In a study that involved social workers in the Israeli health care system, two forms of perceived external prestige (social and economic) were identified. The results indicate that both forms of perceived external prestige augment employees' affective commitment to their organization. Compared to perceived external economic prestige, however, perceived external social prestige seems to have a larger effect on affective commitment. In addition, employees' affective commitment to their organization appeared to mediate the relationship between perceived external social prestige and citizenship behavior. It appears, however, that affective commitment augments altruistic behavior to a larger degree than that of compliance behavior.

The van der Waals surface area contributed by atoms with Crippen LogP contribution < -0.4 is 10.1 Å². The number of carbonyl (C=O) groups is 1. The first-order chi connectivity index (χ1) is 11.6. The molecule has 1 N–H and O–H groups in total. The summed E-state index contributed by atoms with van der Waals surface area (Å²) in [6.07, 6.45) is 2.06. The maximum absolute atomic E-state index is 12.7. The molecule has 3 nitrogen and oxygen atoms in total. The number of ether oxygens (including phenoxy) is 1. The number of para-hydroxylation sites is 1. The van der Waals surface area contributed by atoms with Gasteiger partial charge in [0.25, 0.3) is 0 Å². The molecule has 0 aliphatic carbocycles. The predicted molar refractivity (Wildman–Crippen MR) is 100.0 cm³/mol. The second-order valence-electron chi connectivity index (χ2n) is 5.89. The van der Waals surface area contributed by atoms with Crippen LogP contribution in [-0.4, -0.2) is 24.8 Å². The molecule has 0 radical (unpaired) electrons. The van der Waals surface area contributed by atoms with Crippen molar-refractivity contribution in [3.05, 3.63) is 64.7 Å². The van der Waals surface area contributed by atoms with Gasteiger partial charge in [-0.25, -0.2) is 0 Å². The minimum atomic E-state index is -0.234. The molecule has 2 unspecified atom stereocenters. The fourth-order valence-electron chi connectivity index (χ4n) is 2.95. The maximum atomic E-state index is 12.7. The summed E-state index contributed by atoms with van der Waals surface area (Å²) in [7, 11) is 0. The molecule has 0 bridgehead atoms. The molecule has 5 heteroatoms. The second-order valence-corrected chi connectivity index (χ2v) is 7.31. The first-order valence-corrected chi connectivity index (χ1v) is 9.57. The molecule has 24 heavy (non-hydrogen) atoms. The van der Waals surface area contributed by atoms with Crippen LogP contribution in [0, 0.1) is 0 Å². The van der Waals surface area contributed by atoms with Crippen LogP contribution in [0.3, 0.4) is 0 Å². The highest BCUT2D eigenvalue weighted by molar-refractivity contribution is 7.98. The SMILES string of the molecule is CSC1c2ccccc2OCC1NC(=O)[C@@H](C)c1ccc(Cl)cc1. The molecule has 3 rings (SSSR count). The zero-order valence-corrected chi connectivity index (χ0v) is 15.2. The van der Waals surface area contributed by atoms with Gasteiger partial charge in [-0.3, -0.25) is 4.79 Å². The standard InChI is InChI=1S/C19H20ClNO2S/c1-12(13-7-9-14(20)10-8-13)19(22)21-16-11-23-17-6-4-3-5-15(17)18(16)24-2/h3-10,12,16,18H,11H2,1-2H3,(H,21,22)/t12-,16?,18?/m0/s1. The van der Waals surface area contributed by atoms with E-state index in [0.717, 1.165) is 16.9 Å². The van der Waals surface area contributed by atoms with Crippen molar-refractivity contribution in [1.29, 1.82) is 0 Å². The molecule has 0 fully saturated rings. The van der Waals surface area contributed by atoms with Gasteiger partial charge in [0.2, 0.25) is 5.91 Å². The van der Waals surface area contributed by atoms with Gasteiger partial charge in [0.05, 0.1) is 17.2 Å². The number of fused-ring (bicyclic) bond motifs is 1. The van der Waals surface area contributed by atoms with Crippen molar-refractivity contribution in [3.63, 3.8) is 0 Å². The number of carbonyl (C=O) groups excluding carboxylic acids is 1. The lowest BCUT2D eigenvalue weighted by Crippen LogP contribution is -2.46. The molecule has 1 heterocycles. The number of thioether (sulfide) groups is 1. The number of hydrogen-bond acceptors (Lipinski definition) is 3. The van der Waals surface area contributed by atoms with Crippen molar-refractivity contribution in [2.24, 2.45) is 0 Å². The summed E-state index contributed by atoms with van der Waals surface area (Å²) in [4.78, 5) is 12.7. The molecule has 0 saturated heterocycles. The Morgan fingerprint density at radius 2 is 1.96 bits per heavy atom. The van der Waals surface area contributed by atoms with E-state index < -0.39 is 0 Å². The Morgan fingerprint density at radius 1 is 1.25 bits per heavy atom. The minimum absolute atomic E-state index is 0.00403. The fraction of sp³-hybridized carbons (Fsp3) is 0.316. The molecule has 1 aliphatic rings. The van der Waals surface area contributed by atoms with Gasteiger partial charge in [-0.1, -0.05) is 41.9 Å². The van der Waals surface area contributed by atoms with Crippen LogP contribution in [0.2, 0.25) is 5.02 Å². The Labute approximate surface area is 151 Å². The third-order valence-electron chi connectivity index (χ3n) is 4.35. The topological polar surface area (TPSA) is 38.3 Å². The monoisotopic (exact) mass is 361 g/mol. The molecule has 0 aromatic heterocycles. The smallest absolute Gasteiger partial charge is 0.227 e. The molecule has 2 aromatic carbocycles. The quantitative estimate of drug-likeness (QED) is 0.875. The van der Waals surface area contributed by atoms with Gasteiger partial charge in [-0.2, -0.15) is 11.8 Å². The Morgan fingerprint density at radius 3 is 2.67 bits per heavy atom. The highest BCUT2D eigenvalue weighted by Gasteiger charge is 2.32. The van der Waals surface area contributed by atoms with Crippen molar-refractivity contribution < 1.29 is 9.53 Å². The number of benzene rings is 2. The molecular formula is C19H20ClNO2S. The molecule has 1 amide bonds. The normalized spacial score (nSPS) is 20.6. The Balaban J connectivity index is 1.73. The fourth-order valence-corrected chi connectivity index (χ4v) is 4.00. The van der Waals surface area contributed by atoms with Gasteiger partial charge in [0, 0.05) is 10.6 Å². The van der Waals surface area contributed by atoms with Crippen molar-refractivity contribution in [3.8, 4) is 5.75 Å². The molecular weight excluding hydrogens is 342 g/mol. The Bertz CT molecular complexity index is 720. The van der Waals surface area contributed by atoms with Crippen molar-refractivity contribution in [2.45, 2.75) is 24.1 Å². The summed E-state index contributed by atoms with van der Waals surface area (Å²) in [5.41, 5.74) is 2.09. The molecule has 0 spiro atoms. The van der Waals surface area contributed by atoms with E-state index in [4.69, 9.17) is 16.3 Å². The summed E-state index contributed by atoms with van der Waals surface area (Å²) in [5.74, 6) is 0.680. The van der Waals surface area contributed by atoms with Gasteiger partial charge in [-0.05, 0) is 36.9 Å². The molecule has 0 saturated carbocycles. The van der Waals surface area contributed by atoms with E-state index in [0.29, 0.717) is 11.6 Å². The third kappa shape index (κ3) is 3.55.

- Employee identification
- Organizational citizenship behavior
- Perceived external prestige